The Court has not fully ruled out the violation of Section 25 of the CA because ICAI has not completed its inquiry whether the Indian firms just received payment or remittances from the foreign firms or they were included in the management and of chartered accountancy business too.

The ICAI was directed to set up an expert committee to observe whether the Multi Accountancy firms violated the guidelines of ICAI or not. Although the committee found them guilty no disciplinary action can be taken against them as they are not registered with ICAI. The court ruled that the premier institute must uphold the professional ethics of the profession.

The court ordered that a separate legal body is required for auditing work and updating existing work seems to be necessary. The court also depicted that the real beneficiaries of these MAFs are of foreign origin even though the company is registered in India and having Indian partners. They do not comply with the guidelines of the Institute of Chartered Accountancy of India not in a substantial manner but only in a superficial manner.

Finally, the court dealt with the foreign investment made to CA firms as a violation of the FDI rules and the guidelines mentioned in the ICAI and the CA Act 1949. It cannot be termed as mere interest-free loans for beneficial purposes. The court cited the example of income tax authorities in this, that the court cannot be treated as a grant for quality control if it is done to acquire the C.A. firm.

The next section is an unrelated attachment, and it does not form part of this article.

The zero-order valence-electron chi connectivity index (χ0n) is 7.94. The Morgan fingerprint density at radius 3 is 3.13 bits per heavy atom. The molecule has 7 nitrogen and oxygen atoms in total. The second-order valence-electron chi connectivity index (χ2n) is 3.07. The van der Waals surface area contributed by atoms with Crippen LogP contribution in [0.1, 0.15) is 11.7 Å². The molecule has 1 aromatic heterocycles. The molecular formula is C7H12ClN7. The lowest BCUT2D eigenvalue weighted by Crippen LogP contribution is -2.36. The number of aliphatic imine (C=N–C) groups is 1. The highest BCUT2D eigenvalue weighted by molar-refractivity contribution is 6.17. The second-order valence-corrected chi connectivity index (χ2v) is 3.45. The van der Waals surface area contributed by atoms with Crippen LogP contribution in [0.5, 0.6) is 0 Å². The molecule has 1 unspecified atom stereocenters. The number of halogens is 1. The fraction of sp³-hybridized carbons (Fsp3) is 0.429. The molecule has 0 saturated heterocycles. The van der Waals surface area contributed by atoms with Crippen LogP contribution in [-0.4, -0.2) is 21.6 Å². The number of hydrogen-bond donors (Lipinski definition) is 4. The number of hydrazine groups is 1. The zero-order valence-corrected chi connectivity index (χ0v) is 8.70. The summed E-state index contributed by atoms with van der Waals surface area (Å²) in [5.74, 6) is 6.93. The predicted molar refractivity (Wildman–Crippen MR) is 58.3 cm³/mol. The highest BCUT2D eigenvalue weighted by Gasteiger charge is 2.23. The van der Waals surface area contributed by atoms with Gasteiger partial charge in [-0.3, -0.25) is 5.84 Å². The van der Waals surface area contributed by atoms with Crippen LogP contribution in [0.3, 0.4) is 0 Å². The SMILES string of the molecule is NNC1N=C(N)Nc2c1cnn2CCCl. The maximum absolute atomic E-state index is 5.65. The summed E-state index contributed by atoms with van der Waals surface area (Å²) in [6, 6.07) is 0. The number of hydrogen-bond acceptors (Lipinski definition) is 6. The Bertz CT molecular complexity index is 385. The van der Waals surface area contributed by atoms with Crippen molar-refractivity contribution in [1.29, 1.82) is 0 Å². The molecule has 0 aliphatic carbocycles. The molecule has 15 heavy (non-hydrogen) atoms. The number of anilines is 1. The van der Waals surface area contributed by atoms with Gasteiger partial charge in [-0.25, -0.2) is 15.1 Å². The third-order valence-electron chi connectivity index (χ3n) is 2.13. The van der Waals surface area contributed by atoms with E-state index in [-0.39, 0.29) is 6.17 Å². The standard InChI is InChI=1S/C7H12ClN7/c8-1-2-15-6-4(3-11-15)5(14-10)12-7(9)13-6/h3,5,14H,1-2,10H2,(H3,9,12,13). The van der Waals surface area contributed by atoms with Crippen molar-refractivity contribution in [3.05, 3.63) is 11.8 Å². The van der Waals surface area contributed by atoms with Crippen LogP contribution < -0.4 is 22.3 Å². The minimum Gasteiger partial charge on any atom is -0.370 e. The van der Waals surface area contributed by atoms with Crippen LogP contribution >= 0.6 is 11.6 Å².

Order of the Court

The court ordered the formation of a three members expert committee which should be based on Sarbanes Oxley and dodd frank wall street reforms. The court ordered the committee to probe into the matter effectively and to see the implementation of the policies of FDI and FEMA regulations in an effective manner. 

The court asked the committee to suggest the remedial measures and suggestions for this. The committee to be constituted from the 2 months of the court decision and report to be submitted within 3 months from the constitution of the committee.

It is the responsibility of the ICAI to further investigate wherever possible.

Overview of the Judgement

There is clear evidence that the MAFs are taking remittances as a fund from the foreign-based accounting firms or entities. But the court is not certain or sure about it whether these are investments or loans. However, the court’s view is proved to be a grave obstacle with the working of MAFs and according to its view, it would disallow any type of foreign investment that is being made to MAFs by their parent firm located abroad. According to the court, RBI mandatory permission is required for all fund-related transfers.

However, this judgment is not that strict but it did put an end to all the malpractices and illegal activities that were carried out by the Multi Accountancy firms (MAFs) especially PwC in India. 

Conclusion

The court took a positive stand by giving a clear view and by restricting the illegal funding that is being carried out by the various multi accountancy firms in the name of investment free loans. This has completely halted the smooth functioning of various CA firms that were responsible for violating the various norms of FDI and ICAI guidelines.

Hopefully, soon the court will be able to take a clear stand on it. 

References